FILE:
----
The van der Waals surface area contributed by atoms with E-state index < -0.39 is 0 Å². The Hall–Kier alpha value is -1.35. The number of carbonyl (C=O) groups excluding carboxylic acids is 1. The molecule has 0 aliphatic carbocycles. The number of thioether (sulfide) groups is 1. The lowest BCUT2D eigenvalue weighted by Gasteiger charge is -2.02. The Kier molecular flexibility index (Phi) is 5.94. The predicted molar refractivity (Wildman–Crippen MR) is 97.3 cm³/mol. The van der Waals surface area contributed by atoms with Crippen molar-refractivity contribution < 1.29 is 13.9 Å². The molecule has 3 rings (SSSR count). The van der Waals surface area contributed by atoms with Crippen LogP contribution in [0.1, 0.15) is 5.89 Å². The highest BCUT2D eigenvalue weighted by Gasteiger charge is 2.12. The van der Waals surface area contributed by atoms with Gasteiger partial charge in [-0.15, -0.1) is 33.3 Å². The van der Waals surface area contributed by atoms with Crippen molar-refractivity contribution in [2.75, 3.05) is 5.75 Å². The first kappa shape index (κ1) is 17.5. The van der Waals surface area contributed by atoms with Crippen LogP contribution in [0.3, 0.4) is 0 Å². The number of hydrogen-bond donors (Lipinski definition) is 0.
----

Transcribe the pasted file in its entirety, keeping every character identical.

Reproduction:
The van der Waals surface area contributed by atoms with E-state index < -0.39 is 0 Å². The Hall–Kier alpha value is -1.35. The number of carbonyl (C=O) groups excluding carboxylic acids is 1. The molecule has 0 aliphatic carbocycles. The number of thioether (sulfide) groups is 1. The lowest BCUT2D eigenvalue weighted by Gasteiger charge is -2.02. The Kier molecular flexibility index (Phi) is 5.94. The predicted molar refractivity (Wildman–Crippen MR) is 97.3 cm³/mol. The van der Waals surface area contributed by atoms with Crippen molar-refractivity contribution < 1.29 is 13.9 Å². The molecule has 3 rings (SSSR count). The van der Waals surface area contributed by atoms with Crippen LogP contribution in [0.1, 0.15) is 5.89 Å². The highest BCUT2D eigenvalue weighted by Gasteiger charge is 2.12. The van der Waals surface area contributed by atoms with Gasteiger partial charge in [-0.15, -0.1) is 33.3 Å². The van der Waals surface area contributed by atoms with Crippen molar-refractivity contribution in [2.75, 3.05) is 5.75 Å². The first kappa shape index (κ1) is 17.5. The van der Waals surface area contributed by atoms with Crippen LogP contribution in [0.3, 0.4) is 0 Å². The number of hydrogen-bond donors (Lipinski definition) is 0.